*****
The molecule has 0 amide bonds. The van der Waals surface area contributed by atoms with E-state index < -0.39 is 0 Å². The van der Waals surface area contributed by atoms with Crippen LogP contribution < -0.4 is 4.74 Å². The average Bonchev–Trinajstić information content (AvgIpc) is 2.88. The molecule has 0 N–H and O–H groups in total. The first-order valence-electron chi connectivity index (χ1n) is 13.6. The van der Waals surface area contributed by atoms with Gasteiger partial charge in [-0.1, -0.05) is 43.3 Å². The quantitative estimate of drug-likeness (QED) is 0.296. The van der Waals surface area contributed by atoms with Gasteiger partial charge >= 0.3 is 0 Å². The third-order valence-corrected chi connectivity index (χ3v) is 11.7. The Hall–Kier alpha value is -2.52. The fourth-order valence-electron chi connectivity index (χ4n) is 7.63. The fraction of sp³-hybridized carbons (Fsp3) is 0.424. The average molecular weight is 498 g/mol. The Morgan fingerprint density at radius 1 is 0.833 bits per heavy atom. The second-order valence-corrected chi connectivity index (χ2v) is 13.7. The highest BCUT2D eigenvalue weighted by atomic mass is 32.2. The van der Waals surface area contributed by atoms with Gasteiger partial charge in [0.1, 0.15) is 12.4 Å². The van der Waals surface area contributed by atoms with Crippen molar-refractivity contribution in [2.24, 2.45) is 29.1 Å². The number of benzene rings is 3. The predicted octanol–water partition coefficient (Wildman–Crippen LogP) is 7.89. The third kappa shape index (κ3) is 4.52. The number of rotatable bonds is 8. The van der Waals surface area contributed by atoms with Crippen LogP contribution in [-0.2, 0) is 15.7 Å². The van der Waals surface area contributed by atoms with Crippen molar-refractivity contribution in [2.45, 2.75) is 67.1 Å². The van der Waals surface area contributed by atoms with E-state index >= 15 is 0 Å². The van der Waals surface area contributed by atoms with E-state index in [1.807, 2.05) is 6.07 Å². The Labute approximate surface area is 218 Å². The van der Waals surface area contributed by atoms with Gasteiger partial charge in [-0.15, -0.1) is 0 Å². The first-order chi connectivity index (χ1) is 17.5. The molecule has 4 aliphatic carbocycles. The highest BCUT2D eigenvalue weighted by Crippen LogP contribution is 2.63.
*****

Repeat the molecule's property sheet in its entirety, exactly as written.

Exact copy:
The molecule has 0 amide bonds. The van der Waals surface area contributed by atoms with E-state index < -0.39 is 0 Å². The van der Waals surface area contributed by atoms with Crippen LogP contribution < -0.4 is 4.74 Å². The average Bonchev–Trinajstić information content (AvgIpc) is 2.88. The molecule has 0 N–H and O–H groups in total. The first-order valence-electron chi connectivity index (χ1n) is 13.6. The van der Waals surface area contributed by atoms with Gasteiger partial charge in [-0.1, -0.05) is 43.3 Å². The quantitative estimate of drug-likeness (QED) is 0.296. The van der Waals surface area contributed by atoms with Gasteiger partial charge >= 0.3 is 0 Å². The third-order valence-corrected chi connectivity index (χ3v) is 11.7. The Hall–Kier alpha value is -2.52. The fourth-order valence-electron chi connectivity index (χ4n) is 7.63. The fraction of sp³-hybridized carbons (Fsp3) is 0.424. The average molecular weight is 498 g/mol. The Morgan fingerprint density at radius 1 is 0.833 bits per heavy atom. The second-order valence-corrected chi connectivity index (χ2v) is 13.7. The highest BCUT2D eigenvalue weighted by atomic mass is 32.2. The van der Waals surface area contributed by atoms with Gasteiger partial charge in [0.1, 0.15) is 12.4 Å². The van der Waals surface area contributed by atoms with Crippen molar-refractivity contribution in [2.24, 2.45) is 29.1 Å². The number of benzene rings is 3. The predicted octanol–water partition coefficient (Wildman–Crippen LogP) is 7.89. The third kappa shape index (κ3) is 4.52. The number of rotatable bonds is 8. The van der Waals surface area contributed by atoms with Crippen LogP contribution in [-0.2, 0) is 15.7 Å². The van der Waals surface area contributed by atoms with Crippen molar-refractivity contribution in [2.45, 2.75) is 67.1 Å². The van der Waals surface area contributed by atoms with E-state index >= 15 is 0 Å². The van der Waals surface area contributed by atoms with E-state index in [1.807, 2.05) is 6.07 Å². The Labute approximate surface area is 218 Å². The van der Waals surface area contributed by atoms with Gasteiger partial charge in [-0.15, -0.1) is 0 Å². The first-order chi connectivity index (χ1) is 17.5. The molecule has 4 aliphatic carbocycles. The highest BCUT2D eigenvalue weighted by Crippen LogP contribution is 2.63.